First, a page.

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St Ninian's Chapel, Sanda geograph-1807225-by-Becky-Williamson.jpg
St Ninian's Chapel, Sanda
Location: 55°16’48"N, 5°34’48"W
Grid reference: NR730043
Area: 314 acres
Highest point: 404 ft

Sanda is a small privately owned island in Argyllshire, off the southern tip of the Kintyre peninsula, near Southend and Dunaverty Castle. The southernmost point of the island also forms the southernmost point of the county.

Sanda can be seen from the southern tip of the Kintyre peninsula and from the Isle of Arran on clear days. It is known locally on Arran as "Spoon Island"[1] because of its resemblance to an upturned spoon when viewed from the South coast of the island.

The name of the island is Norse: Sand ey, meaning "Sand(y) Island", a name shared with numerous isles of the Hebrides and Orkney named "Sanday"


The anchorage at Sanda

In the 2001 census, Sanda was one of four Hebridean islands with a population of one person. However, since then there has been some development, and in 2008 the island had a population of 3.[2] In August 2008 the island was put up for sale by the husband and wife owners as a result of their separation at a price of £3.2 million, and in January 2009 they announced that a sole caretaker would be resident until spring viewings re-commenced.[3] The island finally sold to Swiss businessman Michi Meier for the lower price of £2.5 million.

The island's growth as a tourist destination may come to an end under the new owner who has stated that he wants the island for personal use.[4] By 2011 it had no usual residents at the time of the 2011 census.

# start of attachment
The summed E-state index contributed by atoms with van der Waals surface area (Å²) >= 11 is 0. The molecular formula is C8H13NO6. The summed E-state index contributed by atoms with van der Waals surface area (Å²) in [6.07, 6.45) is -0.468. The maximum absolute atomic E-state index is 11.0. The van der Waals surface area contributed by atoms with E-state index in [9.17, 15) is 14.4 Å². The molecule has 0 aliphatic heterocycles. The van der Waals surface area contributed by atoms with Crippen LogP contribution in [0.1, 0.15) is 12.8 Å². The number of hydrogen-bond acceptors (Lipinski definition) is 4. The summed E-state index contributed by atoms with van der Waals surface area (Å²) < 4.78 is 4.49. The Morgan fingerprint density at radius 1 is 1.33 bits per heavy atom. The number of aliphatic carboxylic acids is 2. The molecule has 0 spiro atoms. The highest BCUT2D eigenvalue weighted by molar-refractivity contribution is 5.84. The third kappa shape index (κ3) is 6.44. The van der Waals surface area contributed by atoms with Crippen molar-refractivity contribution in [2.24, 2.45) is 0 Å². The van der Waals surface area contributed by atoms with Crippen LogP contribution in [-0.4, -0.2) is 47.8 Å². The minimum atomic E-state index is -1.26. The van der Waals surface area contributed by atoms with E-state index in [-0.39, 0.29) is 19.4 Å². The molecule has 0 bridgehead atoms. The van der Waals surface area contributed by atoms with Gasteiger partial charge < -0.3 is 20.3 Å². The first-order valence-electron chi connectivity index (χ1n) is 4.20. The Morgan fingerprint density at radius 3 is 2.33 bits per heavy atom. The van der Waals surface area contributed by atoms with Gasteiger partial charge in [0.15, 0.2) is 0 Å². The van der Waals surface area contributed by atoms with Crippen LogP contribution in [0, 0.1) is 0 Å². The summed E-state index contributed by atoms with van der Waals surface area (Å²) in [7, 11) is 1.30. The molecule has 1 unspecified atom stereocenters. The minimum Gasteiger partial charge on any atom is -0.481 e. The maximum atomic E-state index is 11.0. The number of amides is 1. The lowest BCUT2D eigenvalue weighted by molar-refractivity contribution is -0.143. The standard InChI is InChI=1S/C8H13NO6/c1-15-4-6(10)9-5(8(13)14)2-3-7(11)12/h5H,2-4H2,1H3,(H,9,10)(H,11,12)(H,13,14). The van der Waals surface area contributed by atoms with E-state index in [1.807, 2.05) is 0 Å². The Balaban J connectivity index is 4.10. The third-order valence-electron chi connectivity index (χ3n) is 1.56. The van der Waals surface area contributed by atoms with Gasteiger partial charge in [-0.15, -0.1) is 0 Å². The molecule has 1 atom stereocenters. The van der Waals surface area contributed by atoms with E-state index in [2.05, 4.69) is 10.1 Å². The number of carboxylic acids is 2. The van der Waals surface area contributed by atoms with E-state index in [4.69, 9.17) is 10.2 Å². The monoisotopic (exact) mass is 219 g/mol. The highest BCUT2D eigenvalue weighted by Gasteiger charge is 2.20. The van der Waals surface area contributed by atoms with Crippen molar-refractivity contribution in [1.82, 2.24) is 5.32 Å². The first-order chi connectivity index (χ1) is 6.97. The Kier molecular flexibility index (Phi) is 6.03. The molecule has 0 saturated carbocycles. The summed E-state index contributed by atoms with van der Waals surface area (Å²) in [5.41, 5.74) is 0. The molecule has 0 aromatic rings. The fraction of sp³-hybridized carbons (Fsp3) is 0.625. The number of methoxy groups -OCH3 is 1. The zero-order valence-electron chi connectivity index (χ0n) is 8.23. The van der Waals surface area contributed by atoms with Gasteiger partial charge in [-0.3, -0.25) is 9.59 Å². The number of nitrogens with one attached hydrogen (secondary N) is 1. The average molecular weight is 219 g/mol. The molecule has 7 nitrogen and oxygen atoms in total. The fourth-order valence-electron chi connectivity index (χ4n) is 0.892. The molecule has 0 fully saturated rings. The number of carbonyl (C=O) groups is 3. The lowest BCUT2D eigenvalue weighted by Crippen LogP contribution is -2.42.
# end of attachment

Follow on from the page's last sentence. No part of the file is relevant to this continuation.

A view of the coast of Sanda

The island is designated a Site of Special Scientific Interest for its importance for both migrating and breeding birds.[5]

The island is currently treeless, however, Wood Hill in the north-west provides a tantalising clue that this was not always the case.[6]

Geography and geology

According to Haswell-Smith, the island's geology is "lower old red sandstone in red and yellow varieties, and undifferentiated schists." [6]

Sanda lies in the North Channel between Great Britain and Ireland. It is part of a mini-archipelago to the south-east of the Mull of Kintyre, at the far end of the Firth of Clyde, of which the other islands are Glunimore and Sheep Island, to the north-east. Between them, in the shallower water, is Oitir Buidhe, meaning the "yellow strand", which probably lends the island its name. To the east there is also the notorious "ship catcher", Paterson's Reef.[6]

The island has cliffs on most sides. There are caves on the west coast, and also a couple of natural arches, particularly near "the Ship" as the lighthouse is nicknamed. There are two main hills, in the north-west and south-east. In between them is a valley which has the double advantage of being sheltered from the prevailing winds and catching the heat of the sun.[6]


The chapel and cemetery on Sanda

The island has connections with several well-known historical personages, including the Bruce family, Wallace and St Ninian, the first evangelist in these remote parts.

The island is known for the ruins of a chapel built by St Ninian, for its Celtic crosses and its reputed holy well.[7] It is said that Ninian was buried here, and indeed, the island was in possession of the Priory of Whithorn in Galloway until the Reformation. A grim local legend had it that Ninian's grave was marked by an alder tree, and that whoever stepped on it would die.[6]